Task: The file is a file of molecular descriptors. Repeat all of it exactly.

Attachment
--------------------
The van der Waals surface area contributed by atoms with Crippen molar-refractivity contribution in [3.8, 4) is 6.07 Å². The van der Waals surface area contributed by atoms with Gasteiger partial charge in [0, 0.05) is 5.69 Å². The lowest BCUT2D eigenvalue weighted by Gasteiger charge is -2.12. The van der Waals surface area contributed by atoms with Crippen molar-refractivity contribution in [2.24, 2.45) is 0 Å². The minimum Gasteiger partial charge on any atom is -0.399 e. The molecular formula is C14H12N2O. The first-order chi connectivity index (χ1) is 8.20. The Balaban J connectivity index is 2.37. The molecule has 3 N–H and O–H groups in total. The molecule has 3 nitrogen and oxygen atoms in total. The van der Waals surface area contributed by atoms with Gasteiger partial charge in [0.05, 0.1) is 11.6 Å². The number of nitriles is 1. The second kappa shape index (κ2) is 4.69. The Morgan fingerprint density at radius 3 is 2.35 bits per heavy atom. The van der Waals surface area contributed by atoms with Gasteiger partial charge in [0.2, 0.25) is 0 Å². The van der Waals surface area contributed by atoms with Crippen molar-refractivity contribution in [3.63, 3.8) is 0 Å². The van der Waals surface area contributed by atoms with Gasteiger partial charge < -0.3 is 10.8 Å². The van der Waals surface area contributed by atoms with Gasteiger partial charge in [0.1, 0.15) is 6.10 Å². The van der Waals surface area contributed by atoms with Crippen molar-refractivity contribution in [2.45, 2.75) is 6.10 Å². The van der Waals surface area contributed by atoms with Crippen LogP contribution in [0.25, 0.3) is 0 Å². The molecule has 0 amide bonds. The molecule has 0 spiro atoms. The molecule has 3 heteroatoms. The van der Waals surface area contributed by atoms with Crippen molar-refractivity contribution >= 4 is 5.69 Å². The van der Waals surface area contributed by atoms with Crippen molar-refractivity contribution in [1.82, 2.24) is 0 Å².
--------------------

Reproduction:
The van der Waals surface area contributed by atoms with Crippen molar-refractivity contribution in [3.8, 4) is 6.07 Å². The van der Waals surface area contributed by atoms with Gasteiger partial charge in [0, 0.05) is 5.69 Å². The lowest BCUT2D eigenvalue weighted by Gasteiger charge is -2.12. The van der Waals surface area contributed by atoms with Crippen molar-refractivity contribution in [2.24, 2.45) is 0 Å². The minimum Gasteiger partial charge on any atom is -0.399 e. The molecular formula is C14H12N2O. The first-order chi connectivity index (χ1) is 8.20. The Balaban J connectivity index is 2.37. The molecule has 3 N–H and O–H groups in total. The molecule has 3 nitrogen and oxygen atoms in total. The van der Waals surface area contributed by atoms with Gasteiger partial charge in [0.05, 0.1) is 11.6 Å². The number of nitriles is 1. The second kappa shape index (κ2) is 4.69. The Morgan fingerprint density at radius 3 is 2.35 bits per heavy atom. The van der Waals surface area contributed by atoms with Gasteiger partial charge in [0.2, 0.25) is 0 Å². The van der Waals surface area contributed by atoms with Crippen molar-refractivity contribution in [3.63, 3.8) is 0 Å². The van der Waals surface area contributed by atoms with Gasteiger partial charge < -0.3 is 10.8 Å². The van der Waals surface area contributed by atoms with Gasteiger partial charge in [0.1, 0.15) is 6.10 Å². The van der Waals surface area contributed by atoms with Crippen molar-refractivity contribution in [2.45, 2.75) is 6.10 Å². The van der Waals surface area contributed by atoms with Crippen LogP contribution in [0.25, 0.3) is 0 Å². The molecule has 0 amide bonds. The molecule has 0 spiro atoms. The molecule has 3 heteroatoms. The van der Waals surface area contributed by atoms with Crippen molar-refractivity contribution >= 4 is 5.69 Å². The van der Waals surface area contributed by atoms with Crippen molar-refractivity contribution in [1.82, 2.24) is 0 Å².